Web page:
CHLOE - Four for four.
That's precisely the sort of statistic Nathan Kirk hoped to create when he and his family purchased a 130-acre hunting camp in rural Roane County.
Four hunters, four trophy bucks.
Last fall, Nathan, his son Nathan II, his stepson Andy Yerrid and neighbor Ed Parkins all killed bucks with eight- to 10-point racks, long antler tines and handsome spreads between the racks' main beams.
"All of those bucks came off the property," Kirk said with a satisfied smile. "They represented a lot of work."
That's work, as in combing the West Virginia hills for years to find just the right piece of land; work, as in clearing the land and making it more attractive to wildlife; and work, as in putting in the time needed to have successful hunts.
Before his work with the power company brought him to West Virginia in 1995, Kirk had always hunted in his home state of Kentucky.
"I thought the hunting in Kentucky was pretty good," he said. "And then I came to West Virginia and found out how much better it was here."
He immediately began looking for a piece of land to set up a hunting camp. The process took longer than he imagined.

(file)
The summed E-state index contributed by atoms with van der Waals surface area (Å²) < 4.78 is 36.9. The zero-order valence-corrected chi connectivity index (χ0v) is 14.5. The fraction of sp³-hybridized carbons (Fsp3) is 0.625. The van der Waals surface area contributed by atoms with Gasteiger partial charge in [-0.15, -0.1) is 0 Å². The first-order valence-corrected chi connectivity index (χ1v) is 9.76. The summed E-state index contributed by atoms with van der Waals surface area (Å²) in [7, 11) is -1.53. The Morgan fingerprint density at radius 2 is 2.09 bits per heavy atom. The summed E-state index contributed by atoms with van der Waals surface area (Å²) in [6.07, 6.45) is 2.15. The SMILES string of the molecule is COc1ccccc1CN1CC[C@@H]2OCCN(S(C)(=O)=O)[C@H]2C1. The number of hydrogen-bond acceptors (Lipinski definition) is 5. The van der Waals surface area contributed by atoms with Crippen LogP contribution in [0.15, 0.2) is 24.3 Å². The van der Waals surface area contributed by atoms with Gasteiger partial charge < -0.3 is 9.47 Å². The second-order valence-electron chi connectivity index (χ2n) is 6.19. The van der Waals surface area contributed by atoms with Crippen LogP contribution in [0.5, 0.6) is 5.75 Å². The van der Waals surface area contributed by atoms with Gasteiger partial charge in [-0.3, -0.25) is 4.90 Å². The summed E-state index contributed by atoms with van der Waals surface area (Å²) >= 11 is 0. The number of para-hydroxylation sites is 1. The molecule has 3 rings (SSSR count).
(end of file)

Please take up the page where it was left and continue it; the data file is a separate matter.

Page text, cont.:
"We looked for 10 years," he said. "We put four-wheelers in our trucks so we could ride the properties to check them out. We knew what we wanted - a place at the head of a hollow that wasn't easy to get to.
"We found places that had good wildlife habitat but were too accessible. We found places that were isolated enough but didn't have good habitat. We just stayed patient and kept looking."
In 2005, a real estate agent in Jackson County called Kirk and told him she had found the perfect place, a 130-acre former farm near the Roane-Calhoun line. He drove out, took one look at the property and made an offer.
"We had a lot of work to do," he said. "We had to remodel the existing house, which wasn't in very good condition. We had to clear away brush and create food plots. It's taken us six years to get the property the way we wanted it."